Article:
- Modern-day humans and neanderthals are of the same genus, but are completely separate species. Evidence suggests that neanderthals did not evolve into humans, but both species evolved from a shared ancestor.
- Both Homo sapiens and neanderthals are bipedal and walk upright. However, bigger brains, greater body mass, and distinct facial features were found in neanderthals.
- Research findings suggest that neanderthals used tools to fabricate clothing and jewelry. Neanderthals may have also practiced cannibalism and been the first to intentionally bury their dead.
- Anthropological evidence from Spain suggests that the earliest neanderthal lived 430,000 years ago, though this is disputed by some.
Where do humans come from? Did we exist thousands of years ago? Millions of years ago? These complicated questions have driven scientific exploration for generations, and many are still unanswered. The field of evolutionary anthropology is dedicated to fitting together the puzzle pieces of the human lineage. Anthropologists use fossil evidence, geological and ecological information, and comparative anatomy to help paint a more complete picture of human history. This article explores how Neanderthals fit into the human evolutionary saga and asks: just how old was the oldest neanderthal?
Common Misconceptions About Neanderthals
Over generations, as humankind has expressed curiosity about its own origins, many theories about the relationship between neanderthals and modern-day humans have emerged. These beliefs have developed and, as new evidence has been brought forth, changed significantly over time.
Outdated notions about neanderthals include the ideas that they were only capable of brutal, savage behavior and that they eventually evolved into today’s human beings. These images have provided entertainment material in various types of media, but the truth according to science is quite different.
How are Neanderthals Related to Modern Humans?
Modern humans are classified as Homo sapiens where “homo” is the genus and “sapien” is the species. The taxonomic classification of Neanderthals is Homo neanderthalensis. This indicates that Neanderthals shared a genus with modern humans, but were a distinctly different species. An analogy to this is how wolves (Canis lupus), coyotes (Canis latrans) and jackals (Canis aureus) are related. They all belong to the same genus and are therefore closely related, but they are separate species.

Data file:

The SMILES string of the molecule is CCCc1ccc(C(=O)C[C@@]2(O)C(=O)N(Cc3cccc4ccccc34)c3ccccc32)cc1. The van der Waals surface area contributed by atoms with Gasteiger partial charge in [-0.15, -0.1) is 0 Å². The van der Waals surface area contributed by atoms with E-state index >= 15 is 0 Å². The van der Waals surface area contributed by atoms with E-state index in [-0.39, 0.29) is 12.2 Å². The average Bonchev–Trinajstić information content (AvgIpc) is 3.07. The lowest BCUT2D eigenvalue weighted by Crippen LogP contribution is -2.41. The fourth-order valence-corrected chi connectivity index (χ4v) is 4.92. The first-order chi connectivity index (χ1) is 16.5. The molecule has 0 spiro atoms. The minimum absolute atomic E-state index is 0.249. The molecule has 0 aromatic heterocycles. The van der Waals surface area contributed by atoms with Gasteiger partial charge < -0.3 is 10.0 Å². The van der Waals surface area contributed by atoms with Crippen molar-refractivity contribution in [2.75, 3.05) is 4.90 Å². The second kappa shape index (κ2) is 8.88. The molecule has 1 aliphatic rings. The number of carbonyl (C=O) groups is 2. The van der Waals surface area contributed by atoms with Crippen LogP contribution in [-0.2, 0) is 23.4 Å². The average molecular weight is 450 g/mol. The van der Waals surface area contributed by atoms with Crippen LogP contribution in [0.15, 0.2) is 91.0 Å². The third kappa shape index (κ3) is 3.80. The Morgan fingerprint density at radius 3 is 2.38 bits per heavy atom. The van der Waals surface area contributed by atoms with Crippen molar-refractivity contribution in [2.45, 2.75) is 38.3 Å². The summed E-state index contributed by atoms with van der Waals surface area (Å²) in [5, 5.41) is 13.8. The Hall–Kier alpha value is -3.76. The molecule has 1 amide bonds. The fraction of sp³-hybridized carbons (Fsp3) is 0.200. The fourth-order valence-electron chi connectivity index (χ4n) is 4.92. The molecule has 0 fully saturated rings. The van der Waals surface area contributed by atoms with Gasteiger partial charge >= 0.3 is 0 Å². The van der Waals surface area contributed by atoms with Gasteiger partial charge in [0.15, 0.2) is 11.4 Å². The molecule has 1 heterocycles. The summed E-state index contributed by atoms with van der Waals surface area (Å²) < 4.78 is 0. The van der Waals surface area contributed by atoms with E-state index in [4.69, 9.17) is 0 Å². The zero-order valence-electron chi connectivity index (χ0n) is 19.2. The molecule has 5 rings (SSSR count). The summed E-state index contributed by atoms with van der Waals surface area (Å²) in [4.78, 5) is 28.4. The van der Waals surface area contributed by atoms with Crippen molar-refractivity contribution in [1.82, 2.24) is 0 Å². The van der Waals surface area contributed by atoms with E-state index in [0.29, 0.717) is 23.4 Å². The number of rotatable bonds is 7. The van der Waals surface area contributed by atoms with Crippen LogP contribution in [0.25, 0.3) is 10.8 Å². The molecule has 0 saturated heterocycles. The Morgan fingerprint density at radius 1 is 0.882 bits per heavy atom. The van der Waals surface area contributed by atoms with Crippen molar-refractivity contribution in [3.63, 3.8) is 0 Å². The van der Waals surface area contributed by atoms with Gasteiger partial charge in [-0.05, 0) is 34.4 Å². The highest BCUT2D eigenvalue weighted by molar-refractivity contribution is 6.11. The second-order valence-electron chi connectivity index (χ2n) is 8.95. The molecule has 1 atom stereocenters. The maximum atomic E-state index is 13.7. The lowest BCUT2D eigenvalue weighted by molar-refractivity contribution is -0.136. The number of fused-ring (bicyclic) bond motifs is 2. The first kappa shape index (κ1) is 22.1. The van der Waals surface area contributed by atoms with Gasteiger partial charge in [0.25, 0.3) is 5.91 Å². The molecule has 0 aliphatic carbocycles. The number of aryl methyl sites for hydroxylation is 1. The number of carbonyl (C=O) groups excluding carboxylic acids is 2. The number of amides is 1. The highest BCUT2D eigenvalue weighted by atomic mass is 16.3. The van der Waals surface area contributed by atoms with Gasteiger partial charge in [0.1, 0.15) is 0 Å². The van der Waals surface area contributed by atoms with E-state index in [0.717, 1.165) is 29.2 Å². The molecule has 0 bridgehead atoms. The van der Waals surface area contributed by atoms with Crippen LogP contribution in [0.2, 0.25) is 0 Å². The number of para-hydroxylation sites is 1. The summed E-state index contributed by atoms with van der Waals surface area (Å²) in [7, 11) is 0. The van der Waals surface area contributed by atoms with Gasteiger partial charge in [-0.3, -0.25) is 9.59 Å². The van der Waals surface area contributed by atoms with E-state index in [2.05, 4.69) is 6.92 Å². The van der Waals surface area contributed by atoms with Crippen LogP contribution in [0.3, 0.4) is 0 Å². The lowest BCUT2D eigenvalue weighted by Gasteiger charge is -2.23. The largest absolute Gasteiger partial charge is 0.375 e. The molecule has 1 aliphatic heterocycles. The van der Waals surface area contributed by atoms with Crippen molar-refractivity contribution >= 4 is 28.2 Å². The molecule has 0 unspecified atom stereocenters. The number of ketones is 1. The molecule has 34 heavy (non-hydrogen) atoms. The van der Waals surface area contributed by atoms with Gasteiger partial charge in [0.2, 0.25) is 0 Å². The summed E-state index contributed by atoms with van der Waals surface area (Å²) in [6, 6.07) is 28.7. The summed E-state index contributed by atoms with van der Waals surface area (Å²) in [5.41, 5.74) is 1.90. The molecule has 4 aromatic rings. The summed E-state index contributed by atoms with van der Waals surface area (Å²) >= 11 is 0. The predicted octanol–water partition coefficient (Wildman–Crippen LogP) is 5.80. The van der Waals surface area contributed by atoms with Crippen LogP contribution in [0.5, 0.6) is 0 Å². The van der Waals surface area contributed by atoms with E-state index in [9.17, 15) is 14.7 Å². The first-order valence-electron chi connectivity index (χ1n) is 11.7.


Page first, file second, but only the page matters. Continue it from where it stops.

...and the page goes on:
It is known that Neanderthals did not give rise to modern humans, meaning Neanderthals did not evolve into Homo sapiens. We did, however, at one point share a common ancestor and the exact lineage is still hotly debated. It is also known that modern humans and Neanderthals coexisted before their extinction and the two species are even proven to have interbred. The interbreeding of modern humans and Neanderthals was proven both by fossil evidence as well as DNA evidence. In modern humans, Neanderthal DNA accounts for 2% of genomes of non-African people. This is because Neanderthals evolved outside of Africa.
How are Neanderthals Similar to Modern Humans?
Neanderthals are like modern humans in many ways. Two important traits that distinguish hominins (humans and their ancestor) from other apes are bipedalism- meaning the ability to walk on two feet- and larger brains. Both Neanderthals and Homo sapiens exhibited these traits and as a result, had morphological similarities that supported these traits. Both species had a pelvis that was conducive to upright walking and that allowed for birth of an infant with a larger braincase. Based on analysis of fossil cranial fragments, it is predicted that Neanderthals had an average brain size of about 1435 cubic centimeters. With modern human brains averaging 1350 cubic centimeters, Neanderthal brains were larger.
Neanderthals did look very different from modern humans in several way as well. Neanderthals had a generally more robust skeleton and had a body mass about 30% larger than modern humans. This is hypothesized to be a result of inhabiting Europe during the last glacial period. A wide, “barrel-shaped” thorax would reduce the individual’s surface area to volume ratio which would allow for better heat conservation. Unlike modern humans, Neanderthals also had very prominent brow ridges, smaller foreheads, and they lacked chins.